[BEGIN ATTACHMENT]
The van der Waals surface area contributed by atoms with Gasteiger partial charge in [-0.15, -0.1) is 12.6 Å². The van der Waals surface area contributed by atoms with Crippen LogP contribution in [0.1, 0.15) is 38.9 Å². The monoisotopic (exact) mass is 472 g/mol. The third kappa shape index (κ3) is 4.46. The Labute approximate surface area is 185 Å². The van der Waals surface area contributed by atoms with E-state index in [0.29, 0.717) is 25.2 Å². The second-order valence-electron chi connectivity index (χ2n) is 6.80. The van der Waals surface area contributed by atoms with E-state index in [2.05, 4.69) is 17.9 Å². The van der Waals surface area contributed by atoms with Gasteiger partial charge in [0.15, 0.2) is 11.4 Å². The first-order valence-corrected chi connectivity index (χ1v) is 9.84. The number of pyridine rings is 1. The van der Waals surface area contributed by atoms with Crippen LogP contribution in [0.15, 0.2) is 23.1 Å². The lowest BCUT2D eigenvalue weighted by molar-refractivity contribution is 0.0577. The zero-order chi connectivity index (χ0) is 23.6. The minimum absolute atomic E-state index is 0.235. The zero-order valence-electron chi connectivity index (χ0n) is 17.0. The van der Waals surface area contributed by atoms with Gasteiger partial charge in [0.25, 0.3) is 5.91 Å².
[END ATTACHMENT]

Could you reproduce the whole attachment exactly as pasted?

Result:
The van der Waals surface area contributed by atoms with Gasteiger partial charge in [-0.15, -0.1) is 12.6 Å². The van der Waals surface area contributed by atoms with Crippen LogP contribution in [0.1, 0.15) is 38.9 Å². The monoisotopic (exact) mass is 472 g/mol. The third kappa shape index (κ3) is 4.46. The Labute approximate surface area is 185 Å². The van der Waals surface area contributed by atoms with E-state index in [0.29, 0.717) is 25.2 Å². The second-order valence-electron chi connectivity index (χ2n) is 6.80. The van der Waals surface area contributed by atoms with E-state index in [2.05, 4.69) is 17.9 Å². The van der Waals surface area contributed by atoms with Gasteiger partial charge in [0.15, 0.2) is 11.4 Å². The first-order valence-corrected chi connectivity index (χ1v) is 9.84. The number of pyridine rings is 1. The van der Waals surface area contributed by atoms with Crippen LogP contribution in [0.15, 0.2) is 23.1 Å². The lowest BCUT2D eigenvalue weighted by molar-refractivity contribution is 0.0577. The zero-order chi connectivity index (χ0) is 23.6. The minimum absolute atomic E-state index is 0.235. The zero-order valence-electron chi connectivity index (χ0n) is 17.0. The van der Waals surface area contributed by atoms with Gasteiger partial charge in [0.25, 0.3) is 5.91 Å².